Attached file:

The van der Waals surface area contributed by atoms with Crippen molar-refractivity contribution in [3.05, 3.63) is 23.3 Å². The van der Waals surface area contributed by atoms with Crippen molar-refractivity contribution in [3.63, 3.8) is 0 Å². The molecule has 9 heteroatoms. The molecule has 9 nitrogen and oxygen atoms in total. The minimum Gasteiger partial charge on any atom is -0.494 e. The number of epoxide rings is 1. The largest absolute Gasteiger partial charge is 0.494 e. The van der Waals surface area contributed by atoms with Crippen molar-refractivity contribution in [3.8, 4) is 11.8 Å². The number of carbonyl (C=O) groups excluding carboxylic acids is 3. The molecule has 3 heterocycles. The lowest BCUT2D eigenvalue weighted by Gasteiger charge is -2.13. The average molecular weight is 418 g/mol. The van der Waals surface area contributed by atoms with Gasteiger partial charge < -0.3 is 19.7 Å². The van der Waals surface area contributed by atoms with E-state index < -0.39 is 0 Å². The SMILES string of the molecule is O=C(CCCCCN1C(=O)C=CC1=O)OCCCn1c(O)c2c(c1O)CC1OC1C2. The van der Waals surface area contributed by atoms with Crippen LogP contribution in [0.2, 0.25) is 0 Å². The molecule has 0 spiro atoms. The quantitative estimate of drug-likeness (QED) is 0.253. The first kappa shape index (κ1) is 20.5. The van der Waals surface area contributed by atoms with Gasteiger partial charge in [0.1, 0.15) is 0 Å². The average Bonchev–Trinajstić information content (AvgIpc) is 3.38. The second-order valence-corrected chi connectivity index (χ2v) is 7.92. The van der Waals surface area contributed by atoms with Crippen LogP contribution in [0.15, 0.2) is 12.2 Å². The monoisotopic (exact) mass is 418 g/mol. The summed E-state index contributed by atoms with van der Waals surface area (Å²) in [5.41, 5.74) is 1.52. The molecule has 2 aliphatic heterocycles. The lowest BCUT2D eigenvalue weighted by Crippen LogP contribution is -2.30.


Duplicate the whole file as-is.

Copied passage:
The van der Waals surface area contributed by atoms with Crippen molar-refractivity contribution in [3.05, 3.63) is 23.3 Å². The van der Waals surface area contributed by atoms with Crippen molar-refractivity contribution in [3.63, 3.8) is 0 Å². The molecule has 9 heteroatoms. The molecule has 9 nitrogen and oxygen atoms in total. The minimum Gasteiger partial charge on any atom is -0.494 e. The number of epoxide rings is 1. The largest absolute Gasteiger partial charge is 0.494 e. The van der Waals surface area contributed by atoms with Crippen molar-refractivity contribution in [3.8, 4) is 11.8 Å². The number of carbonyl (C=O) groups excluding carboxylic acids is 3. The molecule has 3 heterocycles. The lowest BCUT2D eigenvalue weighted by Gasteiger charge is -2.13. The average molecular weight is 418 g/mol. The van der Waals surface area contributed by atoms with Gasteiger partial charge < -0.3 is 19.7 Å². The van der Waals surface area contributed by atoms with E-state index < -0.39 is 0 Å². The SMILES string of the molecule is O=C(CCCCCN1C(=O)C=CC1=O)OCCCn1c(O)c2c(c1O)CC1OC1C2. The van der Waals surface area contributed by atoms with Crippen LogP contribution in [0.2, 0.25) is 0 Å². The molecule has 0 spiro atoms. The quantitative estimate of drug-likeness (QED) is 0.253. The first kappa shape index (κ1) is 20.5. The van der Waals surface area contributed by atoms with Gasteiger partial charge in [0.1, 0.15) is 0 Å². The average Bonchev–Trinajstić information content (AvgIpc) is 3.38. The second-order valence-corrected chi connectivity index (χ2v) is 7.92. The van der Waals surface area contributed by atoms with Crippen LogP contribution in [0.15, 0.2) is 12.2 Å². The monoisotopic (exact) mass is 418 g/mol. The summed E-state index contributed by atoms with van der Waals surface area (Å²) in [5.41, 5.74) is 1.52. The molecule has 2 aliphatic heterocycles. The lowest BCUT2D eigenvalue weighted by Crippen LogP contribution is -2.30.